Cool bind mount trick with systemd

The effect is to have folders on a partition bind mounted at various locations, but the full partition not mounted anywhere.

E.g. if /dev/sdb1 contains /f1 and /f2 and fstab looks like this:

# Mount to /mnt because it already exists and won't leave an extra empty folder after unmounted.
# But if you want it to remain, create a root folder, maybe hidden like ".bindmounts" and mount to that.
UUID=[uuid for /dev/sdb1] /mnt ext4 defaults 0 0

# Create root /myf1 and /myf1 first
/mnt/f1 /myf1 none bind,defaults 0 0
/mnt/f2 /myf2 none bind,defaults 0 0

So after that, if you reboot, ls /mnt would show f1 and f2. How to hide/remove that? Make a systemd service. E.g. I’ll call it unmount-mnt.service

Description=Unmount mnt
After=mnt.mount myf1.mount myf2.mnt

ExecStart=umount /mnt


Put it in /lib/systemd/system then run

systemctl enable unmount-mnt.service

Reboot, and /mnt should be empty, and any content you have on sdb1 in folders f1 and f2 should now be visible under /myf1 and /myf2.

This works because systemd converts /etc/fstab to *.mount units. And this service waits until everything is mounted and then unmounts /mnt.

It’s my first shot at a systemd service, so I’m not sure if I did everything “right.”


Will this cause any problems that you know of? I tested it in a VM and it works, but I didn’t test exhaustively to see if something down the road could drop the bind mounts, or something like that.

IMHO keep it simple (KISS acronym) is the way… within fstab method and systemd.automount you can direct mount folders everywhere you need outside /mnt and share mountpoints by link it with ln [OPTION]... -s DIRECTORY a symbolink link.

According to fstab wiki, I set my mountpoint automagic with this fstab entry for my external ssd full of music files, for example:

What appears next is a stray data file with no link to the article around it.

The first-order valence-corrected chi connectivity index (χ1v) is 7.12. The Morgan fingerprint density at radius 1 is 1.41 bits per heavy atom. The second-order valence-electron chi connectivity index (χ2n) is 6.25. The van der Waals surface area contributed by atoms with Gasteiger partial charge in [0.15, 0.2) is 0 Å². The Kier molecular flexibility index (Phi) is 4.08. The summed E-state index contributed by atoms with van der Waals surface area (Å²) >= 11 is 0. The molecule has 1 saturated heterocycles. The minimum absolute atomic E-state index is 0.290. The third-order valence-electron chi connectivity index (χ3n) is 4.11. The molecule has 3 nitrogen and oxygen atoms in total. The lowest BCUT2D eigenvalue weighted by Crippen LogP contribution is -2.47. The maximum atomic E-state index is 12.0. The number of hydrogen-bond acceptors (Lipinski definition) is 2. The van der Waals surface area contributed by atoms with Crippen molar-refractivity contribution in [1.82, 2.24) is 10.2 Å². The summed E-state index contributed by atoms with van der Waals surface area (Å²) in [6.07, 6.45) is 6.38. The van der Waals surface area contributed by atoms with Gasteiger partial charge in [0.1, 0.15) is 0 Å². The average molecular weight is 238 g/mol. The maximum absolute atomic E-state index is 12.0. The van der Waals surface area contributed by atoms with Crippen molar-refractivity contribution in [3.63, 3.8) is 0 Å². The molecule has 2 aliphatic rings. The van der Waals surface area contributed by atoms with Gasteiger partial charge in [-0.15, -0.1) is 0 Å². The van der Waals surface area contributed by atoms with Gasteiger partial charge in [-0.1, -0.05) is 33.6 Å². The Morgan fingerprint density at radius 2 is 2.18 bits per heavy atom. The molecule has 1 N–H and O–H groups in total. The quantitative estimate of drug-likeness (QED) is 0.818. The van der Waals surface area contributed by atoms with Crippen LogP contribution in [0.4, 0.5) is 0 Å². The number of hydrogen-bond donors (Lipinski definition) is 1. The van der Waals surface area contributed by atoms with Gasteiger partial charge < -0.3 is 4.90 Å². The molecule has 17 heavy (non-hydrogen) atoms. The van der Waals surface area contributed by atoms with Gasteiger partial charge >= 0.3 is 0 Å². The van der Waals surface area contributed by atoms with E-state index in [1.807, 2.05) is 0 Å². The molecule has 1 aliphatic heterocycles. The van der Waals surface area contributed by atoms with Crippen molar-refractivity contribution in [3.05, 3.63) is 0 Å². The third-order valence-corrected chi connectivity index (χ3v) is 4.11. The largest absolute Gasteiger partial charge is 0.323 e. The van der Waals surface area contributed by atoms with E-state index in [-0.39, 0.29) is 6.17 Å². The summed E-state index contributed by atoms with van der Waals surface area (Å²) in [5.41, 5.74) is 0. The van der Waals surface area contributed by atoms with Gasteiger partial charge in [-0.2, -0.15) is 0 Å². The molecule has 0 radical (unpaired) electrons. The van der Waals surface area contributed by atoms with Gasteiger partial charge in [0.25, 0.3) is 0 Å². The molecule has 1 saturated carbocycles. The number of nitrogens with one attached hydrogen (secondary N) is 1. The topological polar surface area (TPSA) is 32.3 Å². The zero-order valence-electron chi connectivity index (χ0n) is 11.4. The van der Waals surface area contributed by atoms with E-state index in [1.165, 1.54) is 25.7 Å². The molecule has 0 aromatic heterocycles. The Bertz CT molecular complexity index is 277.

LABEL=MUKKA525 /home/babiz/Musica vfat defaults,noauto,x-systemd.automount 0 0

I use LABEL mountpoint cause is very comfortable for me lol, after reboot you get drive mounted in folder ( everywhere you want according to your R/W permissions ) but a empty folder must be present on target mountpoint.
$ lsblk
sda 8:0 0 489G 0 disk
└─sda1 8:1 0 489G 0 part /home/babiz/Musica
nvme0n1 259:0 0 476,9G 0 disk
├─nvme0n1p1 259:1 0 1000M 0 part /efi
├─nvme0n1p2 259:2 0 380,1G 0 part /
├─nvme0n1p3 259:3 0 16M 0 part
├─nvme0n1p4 259:4 0 78,9G 0 part
└─nvme0n1p5 259:5 0 16,9G 0 part [SWAP]

Next you can make many symlink ahead mountpoint and target directory you want from terminal commands:

$ mkdir ~/mounts is a example folder inside my home
$ ln -s ~/Musica/Musika/Abba/ mounts point my automount folder everywhere I want

$ ls -l mounts/
totale 0
lrwxrwxrwx 1 babiz babiz 31 11 feb 00.32 Abba → /home/babiz/Musica/Musika/Abba/
lrwxrwxrwx 1 babiz babiz 32 11 feb 00.15 AC-DC → /home/babiz/Musica/Musika/AC-DC/

For example, if you need to hide master mountpoint for all users, you can mount it under /root directory and adjust access for users by change symlink permission.

In short this is the way I learned many years ago when systemd isn’t here and system-V rulez lol.
Indeed fstab adjusted with systemd automount feature is super cool thing mate.
Acutally Arch Wiki for fstab is super cool filled with useful tips. :ghost: @discobot quote

:left_speech_bubble: Do not be embarrassed by your mistakes. Nothing can teach us better than our understanding of them. This is one of the best ways of self-education. — Thomas Carlyle

I know about symlinks, but there are cases where they don’t work exactly the same as a bind mount, e.g. in a chroot.

Yes, but the main reason I want to completely remove the master mount is, sometimes I’ll do something like “sudo find / -type f | [other processing commands]” and then have to filter out the master mount, every time I do it. Just gets tedious, and was looking for a cleaner way.

And partly, what I described was an experiment… “Can I do it.” If it’s useful, I’ll use it, if not I’ll do something else.

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Oh well now I understand, you aim to get more advanced stuffs, nice man.